Risk factors associated with HIV prevalence in pregnant women in Burkina Faso, from 2006 to 2014
Purpose of the study: To determine the socio-demographic factors influencing the dynamics of HIV prevalence among pregnant women in Burkina Faso.
Material and methods: A total of 66,597 pregnant women from the 13 health regions of Burkina Faso were included in this study conducted between 2006 and 2014. Venous blood samples were collected and analyzed for the detection of HIV antibodies according to WHO / UNAIDS strategy II, using the mixed test Vironostika HIV Uniform II Plus O (Bio-Mérieux) and the test discriminating ImmunoCombII HIV-1 & 2 BiSpot (Orgenics). Samples with discordant results between the two tests, as well as those positive to HIV-2 or HIV-1 + 2, were retested with HIV BLOT 2.2 (MP Diagnostics). Sociodemographic data collected from the participants were correlated with their HIV status to determine key risk factors influencing HIV infection prevalence in Burkina Faso.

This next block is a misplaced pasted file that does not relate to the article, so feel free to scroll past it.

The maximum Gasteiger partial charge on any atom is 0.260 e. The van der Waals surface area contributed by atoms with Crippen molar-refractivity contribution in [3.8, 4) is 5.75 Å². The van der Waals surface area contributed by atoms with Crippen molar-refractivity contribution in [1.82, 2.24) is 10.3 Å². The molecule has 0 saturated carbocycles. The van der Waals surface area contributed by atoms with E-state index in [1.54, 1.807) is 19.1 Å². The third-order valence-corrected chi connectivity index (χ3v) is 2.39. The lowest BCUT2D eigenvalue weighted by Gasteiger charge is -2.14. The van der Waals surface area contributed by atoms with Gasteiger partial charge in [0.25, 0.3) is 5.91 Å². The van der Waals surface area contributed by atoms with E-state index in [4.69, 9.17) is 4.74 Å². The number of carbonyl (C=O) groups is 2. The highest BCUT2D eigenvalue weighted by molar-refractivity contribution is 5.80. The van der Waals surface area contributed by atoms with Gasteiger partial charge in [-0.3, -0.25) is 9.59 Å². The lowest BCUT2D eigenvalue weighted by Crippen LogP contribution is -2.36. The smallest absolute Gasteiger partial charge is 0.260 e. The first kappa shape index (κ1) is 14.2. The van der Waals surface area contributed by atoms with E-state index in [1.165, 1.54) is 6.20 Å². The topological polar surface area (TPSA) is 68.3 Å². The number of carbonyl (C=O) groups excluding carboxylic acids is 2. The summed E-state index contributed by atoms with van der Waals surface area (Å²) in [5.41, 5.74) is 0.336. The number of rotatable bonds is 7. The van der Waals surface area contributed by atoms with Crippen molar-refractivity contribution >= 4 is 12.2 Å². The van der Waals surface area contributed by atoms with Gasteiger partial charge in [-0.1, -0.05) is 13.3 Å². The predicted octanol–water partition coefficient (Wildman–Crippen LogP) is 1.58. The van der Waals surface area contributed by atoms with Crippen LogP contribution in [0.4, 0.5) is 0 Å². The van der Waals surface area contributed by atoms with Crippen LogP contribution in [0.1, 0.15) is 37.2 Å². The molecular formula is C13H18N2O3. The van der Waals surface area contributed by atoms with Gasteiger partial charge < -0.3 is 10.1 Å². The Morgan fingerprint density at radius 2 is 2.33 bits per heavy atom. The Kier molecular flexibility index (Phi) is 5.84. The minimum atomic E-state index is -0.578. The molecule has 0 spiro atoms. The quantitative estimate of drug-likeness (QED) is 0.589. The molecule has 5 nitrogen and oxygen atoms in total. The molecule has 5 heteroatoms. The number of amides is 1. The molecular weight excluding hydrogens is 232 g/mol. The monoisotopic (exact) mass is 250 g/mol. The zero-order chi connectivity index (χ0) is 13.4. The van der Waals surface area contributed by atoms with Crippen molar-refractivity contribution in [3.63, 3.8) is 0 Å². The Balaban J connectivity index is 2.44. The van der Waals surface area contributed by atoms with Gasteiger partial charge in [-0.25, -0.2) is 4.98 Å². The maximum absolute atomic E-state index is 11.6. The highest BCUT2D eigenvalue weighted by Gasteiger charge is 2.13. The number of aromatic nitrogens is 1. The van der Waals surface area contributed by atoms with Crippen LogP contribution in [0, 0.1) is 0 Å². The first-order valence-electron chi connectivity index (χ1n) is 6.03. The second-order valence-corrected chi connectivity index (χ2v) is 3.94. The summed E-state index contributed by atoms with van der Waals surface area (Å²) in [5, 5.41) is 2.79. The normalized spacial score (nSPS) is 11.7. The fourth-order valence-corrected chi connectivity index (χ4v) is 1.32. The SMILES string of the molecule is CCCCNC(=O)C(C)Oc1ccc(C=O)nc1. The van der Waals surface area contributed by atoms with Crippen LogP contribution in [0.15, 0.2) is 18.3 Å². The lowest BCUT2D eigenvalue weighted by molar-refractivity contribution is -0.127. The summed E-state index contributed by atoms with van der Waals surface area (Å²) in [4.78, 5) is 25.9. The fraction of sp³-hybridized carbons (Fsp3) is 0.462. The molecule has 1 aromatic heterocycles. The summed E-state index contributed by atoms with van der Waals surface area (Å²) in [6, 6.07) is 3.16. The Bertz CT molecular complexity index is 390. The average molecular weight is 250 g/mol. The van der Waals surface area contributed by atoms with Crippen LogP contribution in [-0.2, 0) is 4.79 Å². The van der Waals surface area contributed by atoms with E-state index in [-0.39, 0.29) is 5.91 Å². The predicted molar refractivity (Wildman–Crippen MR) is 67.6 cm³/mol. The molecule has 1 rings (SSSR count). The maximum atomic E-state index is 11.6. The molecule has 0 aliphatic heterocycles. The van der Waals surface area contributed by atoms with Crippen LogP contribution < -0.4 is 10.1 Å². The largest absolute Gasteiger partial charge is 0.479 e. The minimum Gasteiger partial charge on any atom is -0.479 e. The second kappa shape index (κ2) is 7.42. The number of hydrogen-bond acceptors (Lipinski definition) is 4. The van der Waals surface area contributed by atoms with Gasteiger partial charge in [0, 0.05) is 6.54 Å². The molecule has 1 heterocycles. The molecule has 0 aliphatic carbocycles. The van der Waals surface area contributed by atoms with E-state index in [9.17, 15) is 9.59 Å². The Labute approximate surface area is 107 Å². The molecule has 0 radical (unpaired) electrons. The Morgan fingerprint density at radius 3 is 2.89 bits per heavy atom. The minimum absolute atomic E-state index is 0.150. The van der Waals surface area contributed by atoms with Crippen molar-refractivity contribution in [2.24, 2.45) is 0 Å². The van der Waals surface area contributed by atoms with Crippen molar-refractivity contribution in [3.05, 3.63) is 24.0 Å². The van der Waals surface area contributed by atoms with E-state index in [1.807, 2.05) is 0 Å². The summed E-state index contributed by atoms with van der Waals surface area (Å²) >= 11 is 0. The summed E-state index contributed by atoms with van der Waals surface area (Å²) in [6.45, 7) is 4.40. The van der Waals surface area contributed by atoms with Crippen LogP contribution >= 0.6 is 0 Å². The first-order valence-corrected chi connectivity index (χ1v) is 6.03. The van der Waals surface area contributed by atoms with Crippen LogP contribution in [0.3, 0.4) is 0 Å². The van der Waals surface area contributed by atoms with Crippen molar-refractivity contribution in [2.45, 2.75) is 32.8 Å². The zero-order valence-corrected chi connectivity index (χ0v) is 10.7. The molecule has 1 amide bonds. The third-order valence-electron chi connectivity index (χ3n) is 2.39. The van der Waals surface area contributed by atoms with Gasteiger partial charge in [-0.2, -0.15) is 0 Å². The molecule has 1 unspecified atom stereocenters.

Results: Sociodemographic data showed that the study population consisted mainly of married women (91.2%) at their first pregnancy (27.1%) with a large majority of them being housewives (86.2%) who did not attend any form of schooling (69.4%). About 88.4% had stayed longer than a year in the health region where they initially participated in the study and 55.8% were between 20 and 29 years of age. Overall HIV prevalence significantly dropped from 2.7 % in 2006 to 1.3% in 2014. However HIV seroprevalence in this study has varied significantly according to socio-demographic characteristics including marital status, parity, occupation, education, age group and the length of stay in the women's health community (p <0.0001). Factors sustaining HIV transmission included the status of being unmarried (OR=1.67 [1.42-1.97]), primigest (OR=1.64 [1.41-1.89]), having other occupations except being student (OR = 1.68 [1.20-2.33]), aged between 20-49 years (OR=3.14 [2.51-3.93]) and the duration of stay less than a year in their locality (OR=5.33 [4.61-10.16]) and these factors were identified as main risk factors associated with HIV prevalence.
Conclusion: Burkina Faso remains among the countries with concentrated epidemics despite a significant reduction in the prevalence observed in this study. The inclusion of identified risk factors in the national HIV program could improve the quality of the response to the epidemic.
Keywords: HIV-Pregnant Women-Risk Factors-Burkina Faso